Iowans might be insane.

OK, let me back up. I lived in Iowa for about four years, working as a visual journalist and photo editor at the Des Moines Register. I helped share countless stories about inspiring people and places across the state. Iowans, like most Americans in the communities I've lived in, are overall good people.

Yet many of them seem to lose their minds the last week in July when they decide that traveling from one side of the state to the other on a bicycle is a good way to spend the week. And they do. In droves. Getting up early, partying late, filling the streets of rural Iowa towns along the way and then doing it all again the next day.

The Register's Annual Great Bike Ride Across Iowa, or RAGBRAI, bills itself as the "oldest, largest and longest recreational bicycle touring event in the world." The yearly tradition was started by two columnists at the Register. It went from a group of a few friends in 1973 to more than 18,000 registered riders this year.

I've covered parts of the ride in previous years, both on a bike and in a car. I completed the entire week-long, 427-mile ride in 2019 as part of NPR's biking team, No Pie Refused. It is quite a feat. Parts of the ride are insanely beautiful, everyone is extremely welcoming and there's so much pie to be eaten along the way.

It's not a race. Yet somehow everyone seems to win.

The experience has a way of immersing you in its roving community of rabid cycling enthusiasts, whether you're actually riding on two wheels or not. As someone who rode out the pandemic in the hyper-vigilant city of Washington, D.C. (where I am still required to wear a mask in the office), being back in Iowa felt like I was transported to another place and time.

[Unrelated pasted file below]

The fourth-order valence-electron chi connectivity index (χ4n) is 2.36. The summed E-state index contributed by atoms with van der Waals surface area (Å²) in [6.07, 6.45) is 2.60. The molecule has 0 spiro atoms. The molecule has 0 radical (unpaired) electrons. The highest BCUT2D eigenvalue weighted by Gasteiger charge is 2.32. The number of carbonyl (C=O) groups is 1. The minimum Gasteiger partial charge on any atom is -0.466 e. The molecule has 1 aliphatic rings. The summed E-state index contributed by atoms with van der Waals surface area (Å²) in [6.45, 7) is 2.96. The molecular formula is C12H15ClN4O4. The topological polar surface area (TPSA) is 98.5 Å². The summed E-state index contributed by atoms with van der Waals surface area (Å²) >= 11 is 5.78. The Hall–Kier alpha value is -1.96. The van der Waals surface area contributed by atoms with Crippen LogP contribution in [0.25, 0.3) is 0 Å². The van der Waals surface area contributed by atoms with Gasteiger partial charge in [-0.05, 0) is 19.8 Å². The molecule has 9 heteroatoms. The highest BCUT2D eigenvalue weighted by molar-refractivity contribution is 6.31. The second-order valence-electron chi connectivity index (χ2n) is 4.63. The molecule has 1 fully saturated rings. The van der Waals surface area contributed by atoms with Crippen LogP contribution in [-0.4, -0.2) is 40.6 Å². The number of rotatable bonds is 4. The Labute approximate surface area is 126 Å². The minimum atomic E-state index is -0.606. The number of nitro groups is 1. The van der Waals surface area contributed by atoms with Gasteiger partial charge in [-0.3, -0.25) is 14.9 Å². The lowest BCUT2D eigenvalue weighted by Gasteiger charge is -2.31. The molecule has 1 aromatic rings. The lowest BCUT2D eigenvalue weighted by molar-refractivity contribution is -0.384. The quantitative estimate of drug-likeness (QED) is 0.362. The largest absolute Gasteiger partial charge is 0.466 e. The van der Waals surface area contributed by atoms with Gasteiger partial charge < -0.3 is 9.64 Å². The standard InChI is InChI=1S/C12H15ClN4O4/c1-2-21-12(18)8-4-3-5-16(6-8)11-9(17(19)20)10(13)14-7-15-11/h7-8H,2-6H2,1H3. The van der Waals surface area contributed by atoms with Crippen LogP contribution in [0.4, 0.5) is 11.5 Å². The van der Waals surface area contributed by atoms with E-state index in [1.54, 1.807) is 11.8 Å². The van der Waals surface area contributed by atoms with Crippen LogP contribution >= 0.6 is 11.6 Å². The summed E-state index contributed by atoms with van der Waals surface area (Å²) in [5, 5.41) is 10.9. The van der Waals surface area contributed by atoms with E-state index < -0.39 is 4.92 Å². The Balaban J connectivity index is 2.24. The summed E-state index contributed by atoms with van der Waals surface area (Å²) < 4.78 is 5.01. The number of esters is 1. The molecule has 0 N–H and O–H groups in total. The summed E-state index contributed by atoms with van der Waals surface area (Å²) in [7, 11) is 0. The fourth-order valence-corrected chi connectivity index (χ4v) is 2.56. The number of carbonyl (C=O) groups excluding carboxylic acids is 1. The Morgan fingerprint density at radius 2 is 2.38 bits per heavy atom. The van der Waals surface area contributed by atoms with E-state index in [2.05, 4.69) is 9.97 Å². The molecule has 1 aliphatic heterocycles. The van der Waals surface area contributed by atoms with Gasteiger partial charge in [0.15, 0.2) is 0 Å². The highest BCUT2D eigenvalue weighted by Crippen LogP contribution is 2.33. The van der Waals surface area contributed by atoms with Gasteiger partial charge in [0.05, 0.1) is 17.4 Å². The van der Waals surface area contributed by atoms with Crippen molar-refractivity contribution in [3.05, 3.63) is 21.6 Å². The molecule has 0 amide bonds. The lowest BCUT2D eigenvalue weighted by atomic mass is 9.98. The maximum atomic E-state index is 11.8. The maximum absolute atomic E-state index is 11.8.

Cell phone reception is spotty at best, making it even easier to disconnect from the outside world. The seemingly chaotic news cycle disappears. And everyone seems more concerned about whether the grilled-cheese vendor will be in the next town on the route than the latest COVID or Monkeypox numbers.

It's all very exhausting. But in a lot of ways, extremely comforting, too. Many riders use the week to reconnect with family and friends. Gary Burger, a 75-year-old from West Des Moines, Iowa, talked about how he doesn't get to spend much time with his grandchildren these days as they start to go off to college. He was in the middle of a 105-mile day, riding with his 21-year-old grandson, Aaron, as his wife drives the motor home they stay in at night. What a way to reconnect.

People are nice. Welcoming. Extremely proud of the community they've built, and truly having the absolute best time doing it.

If this is what insanity looks like, maybe we all should go a little crazy now and then.

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